Hou Hanru: Constructed shifts
Although less provocative on the surface, it is in Hou Hanru’s curatorial practice that the seeds of change can be identified most clearly. Hou’s methodology can be seen as an arrhythmanalytical tool as he curatorally constructs a set of arrhythms that become the basis of inquiry though practice. Lefebvre is written all over it, though not acknowledged as such by Hou. His approach is not so much to respond to or reflect artists’ new ways of making art as to create a dense interrelationship between curator, artist and audience through movement as an integral part of the exhibition model. Cities on the Move (1997-2000) was jointly curated with European-born Hans Ulrich Obrist. It began in Vienna as the Secession celebrated its centenary of the break away of a group of avant-garde artists from the more traditional Vienna Kunstlerhaus artists at the turn of the twentieth century. Above the entrance of the Secession building in Vienna a sign reads in German Der Zeit ihre Kunst. Der Kunst ihre Fre-iheit/To the Age Its Art. To Art Its Freedom. Like the Secessionists, Hou is seeking the art of his age. The model developed for Cities on the Move was pivotal in changing many modes of curatorial practice. The title itself flags its intensions. Central to the new practice was movement or transience but also a changing relationship between East and West. Concepts of joint transformation have replaced concepts of exoticism of the other. Such a mind space could only be shaped by urbaness. Hou constructed an inter-disciplinary, inter-cultural, inter-urban mapping that embraced multiple cities over its timeframe, each time reinventing itself. Each component was connected to the other through arrhythm and transience. This is even more evident in the curatorial model for the second Guangzhou Triennial in 2005 titled Beyond: An Extraordinary Space for Experimentation for Modernization. It did indeed go beyond conventional curatorial models. Again Hou worked with Obrist as well as Guo Xiaoyan and Wang Huangsheng, curator and director of the Guangdong Museum. The intention was to interrogate the Pearl River Delta as an urban performative mind space, rather than set out to represent the changes taking place through artistic interpretation. The key word is performative. It is a word that embraces cultural collision as a reciprocal contact zone’ (Obrist 2005) within which new values and understandings of city and self are shaped by urbaness. Hou has turned the exhibition model into an act that is a process of deidentification, re-identification and re-invention of the self’ (Munroe 2008: 79). Rem Koolhaas is a favourite of Hou and one can see why by observing how Hou’s curatorial strategies are played out by Koolhaas. Koolhaas’s Hyper Building in Cities on the Move created spontaneous diversity’ (Koolhaas, cited in Hou and Obrist 1997: 35) by creating a vertical population density comparable with the density, complexity and diversity of thirty-six square kilometres of horizontal central Bangkok. In Beyond: An Extraordinary Space for Experimentation for Modernization he randomly inserted a library across an existing residential building. As with Hou, he constructs a space within which transience, arrhythmia and exacerbated difference are the key performative elements.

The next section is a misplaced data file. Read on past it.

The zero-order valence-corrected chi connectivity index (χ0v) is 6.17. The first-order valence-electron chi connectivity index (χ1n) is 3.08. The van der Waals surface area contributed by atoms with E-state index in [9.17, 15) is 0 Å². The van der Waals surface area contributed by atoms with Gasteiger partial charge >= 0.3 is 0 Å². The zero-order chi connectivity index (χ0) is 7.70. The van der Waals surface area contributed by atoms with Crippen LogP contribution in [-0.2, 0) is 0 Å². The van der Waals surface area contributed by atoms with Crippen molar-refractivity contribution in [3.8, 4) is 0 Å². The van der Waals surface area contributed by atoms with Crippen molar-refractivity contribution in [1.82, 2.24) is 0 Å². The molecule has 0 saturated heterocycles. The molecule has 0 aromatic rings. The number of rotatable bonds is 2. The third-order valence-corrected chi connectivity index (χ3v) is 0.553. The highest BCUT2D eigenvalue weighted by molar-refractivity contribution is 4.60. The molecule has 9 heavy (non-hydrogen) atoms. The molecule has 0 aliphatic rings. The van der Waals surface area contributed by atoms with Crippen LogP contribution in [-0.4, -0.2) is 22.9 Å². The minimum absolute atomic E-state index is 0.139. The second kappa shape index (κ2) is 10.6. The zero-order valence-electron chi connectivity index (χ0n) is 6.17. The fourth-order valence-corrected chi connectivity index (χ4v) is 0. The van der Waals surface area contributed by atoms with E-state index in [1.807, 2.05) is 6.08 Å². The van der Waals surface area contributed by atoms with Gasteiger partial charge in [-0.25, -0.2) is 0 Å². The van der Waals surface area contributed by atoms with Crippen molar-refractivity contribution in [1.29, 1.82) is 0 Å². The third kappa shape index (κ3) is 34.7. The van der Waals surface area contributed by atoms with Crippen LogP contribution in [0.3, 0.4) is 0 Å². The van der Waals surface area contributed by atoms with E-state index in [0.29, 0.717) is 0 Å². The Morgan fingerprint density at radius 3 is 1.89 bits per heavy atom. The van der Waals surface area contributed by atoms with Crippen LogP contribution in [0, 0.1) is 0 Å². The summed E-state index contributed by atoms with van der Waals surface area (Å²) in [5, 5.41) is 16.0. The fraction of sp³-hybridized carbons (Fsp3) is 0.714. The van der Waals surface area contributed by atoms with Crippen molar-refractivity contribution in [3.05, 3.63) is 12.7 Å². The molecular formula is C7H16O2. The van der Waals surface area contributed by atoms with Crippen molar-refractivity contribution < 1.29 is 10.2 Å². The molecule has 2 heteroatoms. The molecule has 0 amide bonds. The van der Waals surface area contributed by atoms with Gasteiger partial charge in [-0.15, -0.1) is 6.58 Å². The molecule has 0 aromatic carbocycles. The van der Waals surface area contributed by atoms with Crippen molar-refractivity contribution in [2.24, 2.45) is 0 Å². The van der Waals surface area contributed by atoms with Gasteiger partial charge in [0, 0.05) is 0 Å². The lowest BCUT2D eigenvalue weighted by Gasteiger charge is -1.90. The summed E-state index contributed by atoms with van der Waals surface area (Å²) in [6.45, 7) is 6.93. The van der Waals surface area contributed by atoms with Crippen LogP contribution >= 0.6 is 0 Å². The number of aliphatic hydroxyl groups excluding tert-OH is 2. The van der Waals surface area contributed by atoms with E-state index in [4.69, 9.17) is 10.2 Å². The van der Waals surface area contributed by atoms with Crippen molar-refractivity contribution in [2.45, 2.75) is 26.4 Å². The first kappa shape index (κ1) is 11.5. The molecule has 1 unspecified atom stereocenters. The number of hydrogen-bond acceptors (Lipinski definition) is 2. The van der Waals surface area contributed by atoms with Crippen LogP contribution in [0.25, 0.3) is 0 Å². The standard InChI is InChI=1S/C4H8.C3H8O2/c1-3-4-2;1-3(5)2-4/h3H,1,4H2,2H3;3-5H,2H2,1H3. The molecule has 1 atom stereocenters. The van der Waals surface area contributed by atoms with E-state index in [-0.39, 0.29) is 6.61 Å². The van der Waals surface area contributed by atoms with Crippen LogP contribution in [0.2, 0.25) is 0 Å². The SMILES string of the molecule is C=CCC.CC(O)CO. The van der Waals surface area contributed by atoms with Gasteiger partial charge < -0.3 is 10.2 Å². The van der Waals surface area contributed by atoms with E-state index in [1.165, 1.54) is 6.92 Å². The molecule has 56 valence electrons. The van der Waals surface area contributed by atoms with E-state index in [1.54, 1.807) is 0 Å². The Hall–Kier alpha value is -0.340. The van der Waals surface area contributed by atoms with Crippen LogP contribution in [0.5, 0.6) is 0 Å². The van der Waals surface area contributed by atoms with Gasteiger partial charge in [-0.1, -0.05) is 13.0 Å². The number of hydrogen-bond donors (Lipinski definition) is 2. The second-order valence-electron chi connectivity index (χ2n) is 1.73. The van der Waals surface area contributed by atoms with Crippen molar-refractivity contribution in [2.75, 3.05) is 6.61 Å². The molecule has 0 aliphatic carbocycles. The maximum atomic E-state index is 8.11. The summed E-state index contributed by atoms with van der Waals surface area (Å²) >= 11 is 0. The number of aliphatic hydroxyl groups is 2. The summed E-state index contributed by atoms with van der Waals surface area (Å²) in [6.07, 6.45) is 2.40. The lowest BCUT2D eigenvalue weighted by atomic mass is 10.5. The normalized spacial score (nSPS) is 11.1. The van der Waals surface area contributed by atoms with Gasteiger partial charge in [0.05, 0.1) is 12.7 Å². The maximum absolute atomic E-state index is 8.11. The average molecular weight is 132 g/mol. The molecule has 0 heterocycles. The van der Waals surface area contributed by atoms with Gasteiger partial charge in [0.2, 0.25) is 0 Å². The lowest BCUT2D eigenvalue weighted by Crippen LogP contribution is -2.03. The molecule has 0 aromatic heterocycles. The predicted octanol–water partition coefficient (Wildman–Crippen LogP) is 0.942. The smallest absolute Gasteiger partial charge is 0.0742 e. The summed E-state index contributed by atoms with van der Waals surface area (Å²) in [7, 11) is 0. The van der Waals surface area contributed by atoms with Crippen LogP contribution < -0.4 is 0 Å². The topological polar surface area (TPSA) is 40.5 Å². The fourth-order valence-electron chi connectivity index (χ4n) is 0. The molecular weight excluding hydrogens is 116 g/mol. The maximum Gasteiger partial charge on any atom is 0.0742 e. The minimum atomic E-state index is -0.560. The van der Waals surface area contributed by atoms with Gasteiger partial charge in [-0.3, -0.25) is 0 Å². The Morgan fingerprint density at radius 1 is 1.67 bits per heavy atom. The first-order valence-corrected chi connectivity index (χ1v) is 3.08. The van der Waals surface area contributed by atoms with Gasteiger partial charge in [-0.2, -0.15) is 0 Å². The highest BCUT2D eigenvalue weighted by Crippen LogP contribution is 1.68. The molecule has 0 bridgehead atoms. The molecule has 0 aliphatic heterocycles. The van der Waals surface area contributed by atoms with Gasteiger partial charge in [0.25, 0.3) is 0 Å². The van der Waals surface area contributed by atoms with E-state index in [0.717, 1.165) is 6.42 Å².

The Transient City: The city as urbaness
In this chapter it has been argued that the city in the twenty-first urban century is in the process of being re-imagined as urbaness. China’s rapid urbanization and its associated changes in consciousness along with the art practice emerging out of this experience has provided a platform from which to investigate urbaness. Within that platform the practice of Ai Weiwei and Hou Hanru suggest clues as to changes taking place in the urban consciousness of the first urban century. Through applying a re-interpretation of Henri Lefebvre’s Rhythmanalysis to Ai and Hou’s practice it has been shown that both reinforce observations of China more broadly. The indications are that the city is in the process of being re-imagined as a mindscape that embraces accelerated transience and arrhythmia as increasingly natural states of thought and being.
A painting can be a philosophical exercise. Other lesser dynasties Jilin City Metro Map made their marks; the Yuan era in AD 1300 has Mongolian influence and a mural technique Jilin City Metro Map of flowing movement. They painted the best of the flying devis. Various artists used a predominance of red, others preferred indigo blue or a vibrant turquoise. Some painted in outline, some in line-shading or block colour. There was much black which in fact is oxidised red ochre.
Jilin City Metro Map Photo Gallery
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